In a Country of Short Fuses

Adjectives like hotheaded, short-tempered and touchy are tame when it comes to describing the local crowd. And they don't even come close to describing the Palestinians.

Even those who have a hard time finding anything grievously wrong with the way Ehud Olmert has been performing his prime ministerial duties, for the time being, cannot ignore a number of comic moments that this man has been providing us with, unintentionally. These moments crop up mainly when Olmert, who has been portrayed for years (in interviews and the media, at least) as one of the most crotchety, irritable, bad-tempered politicians in these parts, tries, in his new incarnation as a national leader, to use the "Arik charm" on the people he meets - especially guests and foreign hosts. In this respect, his recent visits to Washington and Cairo provided some unforgettable scenes of fawning and overfriendliness that wouldn't have shamed comedian Louis de Funes in either of his two personas (in the other, he goes into fits of rage).

By now, we are used to seeing our leaders ingratiating themselves during their first meetings with foreign leaders, usually as a "Jewish" substitute for real foreign policy (think of Menachem Begin, all agog, comparing Jimmy Carter to his idol and mentor, Ze'ev Jabotinsky; or Benjamin Netanyahu's delighted cries of, "I've found a friend," at his meeting with Yasser Arafat).

But the way Olmert buttered up U.S. President George Bush and Egyptian President Hosni Mubarak beats anything we've seen yet. Mr. Sour Pickle really got around to practicing his nice-guy tactics, which are cultivated mainly for export - gently escorting his interlocutor by the elbow, smiling as if he were asking for a dance, showering the person with compliments that would even make a saltshaker blush.

Not that there's anything wrong with nice manners. But in Olmert's case, the comedy was in the starkness of the contrast, in the discrepancy between this show of ultra-niceness and the way he, his government, his policies and, need we say, Israel itself normally come across. Adjectives like hotheaded, short-tempered and touchy are tame when it comes to describing the local crowd. And they don't even come close to describing the Palestinians.

Only a few weeks have passed since the elections - the only period in which everyone puts on a show of being nice, or at least tries to shut up, in keeping with "campaign discipline" (imposed by campaigners who are as surly as they come). But all the masks have come off already, and fuses are blowing.

Take Avi Dichter, for example. Who would believe that this pleasant looking fellow, who hardly said a word throughout the campaign, would turn into a hotheaded minister spewing threats in every direction and recommending that Israel reoccupy parts of the Gaza Strip and "turn Beit Hanun into a ghost town"?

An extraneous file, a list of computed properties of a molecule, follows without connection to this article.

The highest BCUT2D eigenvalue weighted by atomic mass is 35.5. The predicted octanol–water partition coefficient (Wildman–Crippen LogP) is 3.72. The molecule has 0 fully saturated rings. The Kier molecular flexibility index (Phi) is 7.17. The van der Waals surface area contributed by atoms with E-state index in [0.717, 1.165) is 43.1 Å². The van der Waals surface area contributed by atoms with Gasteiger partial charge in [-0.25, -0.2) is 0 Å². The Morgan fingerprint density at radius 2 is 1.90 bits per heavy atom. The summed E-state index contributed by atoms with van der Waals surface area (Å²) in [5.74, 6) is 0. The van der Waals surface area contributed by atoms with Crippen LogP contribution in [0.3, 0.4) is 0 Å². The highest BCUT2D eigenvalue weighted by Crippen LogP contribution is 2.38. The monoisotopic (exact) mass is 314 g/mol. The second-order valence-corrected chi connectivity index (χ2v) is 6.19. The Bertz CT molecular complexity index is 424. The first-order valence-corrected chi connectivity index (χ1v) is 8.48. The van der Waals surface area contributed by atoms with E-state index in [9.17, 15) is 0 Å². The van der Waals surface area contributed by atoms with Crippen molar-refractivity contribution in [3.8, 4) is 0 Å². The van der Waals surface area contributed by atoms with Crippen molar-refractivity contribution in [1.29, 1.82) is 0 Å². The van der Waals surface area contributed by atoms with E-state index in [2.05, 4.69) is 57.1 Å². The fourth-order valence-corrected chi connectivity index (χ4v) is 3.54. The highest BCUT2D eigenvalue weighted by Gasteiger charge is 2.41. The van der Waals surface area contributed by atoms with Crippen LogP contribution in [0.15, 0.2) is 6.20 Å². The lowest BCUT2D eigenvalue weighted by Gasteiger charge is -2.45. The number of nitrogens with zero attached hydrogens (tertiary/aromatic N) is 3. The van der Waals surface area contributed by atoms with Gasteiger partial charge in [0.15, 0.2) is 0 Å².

Or Roni Bar-On - a palsy-walsy Jerusalem lawyer whose sole "claim to fame" until now was getting mixed up in the Hebron/Bar-On scandal, possibly by no fault of his own, and who has somehow turned himself into Kadima personified, second only to Olmert. Prior to sitting down in the interior minister's chair, he managed to convey the impression - again, maybe it was strict campaign discipline - that he and "his movement" were bringing with them a new spirit, moderate and relatively mild-tempered, that would tone down the discord in our region.

But as soon as he became a minister, the smiles disappeared, the fuses started popping and the fangs came out. As if the man had gone back to the bleachers of the Jerusalem Betar soccer team, where he started out. "I make the rules in Jerusalem. I am the sovereign leader," he hissed at Hamas and Mohammed Abu Tir. "I can revoke Abu Tir's citizenship. I can drag him into court."

In short, he's no Mr. Nice Guy either. And what can we say about Amir Peretz, who is looking very much like Shaul Mofaz's ideological heir right now?

But how can we complain about elected public officials and ministers when they are the authentic voices of this temperamental nation? We live in a country where even the electricity supply hangs by a thread, where the switch is flipped by "overuse," or maybe by the short fuse of the monopoly's employees and managers - nobody knows for sure. We live in a country where giving someone a look or signaling with your headlights could cost you your life (that was the pretext for two of the five murders that took place last weekend).

We live in a country where "defense policy" means trigger-happy soldiers and a policy of targeted hits and revenge that would freak out even Tony Soprano. We live in a country where an airport or the water supply could be shut down because someone on the board had a temper tantrum.

In a country like this, our elected public officials are shining examples of self-discipline and restraint. At least they don't shoot us (not the Jews, anyway). And our prime minister, let it be said to his credit, doesn't bite his guests. He even smiles at them - for the time being.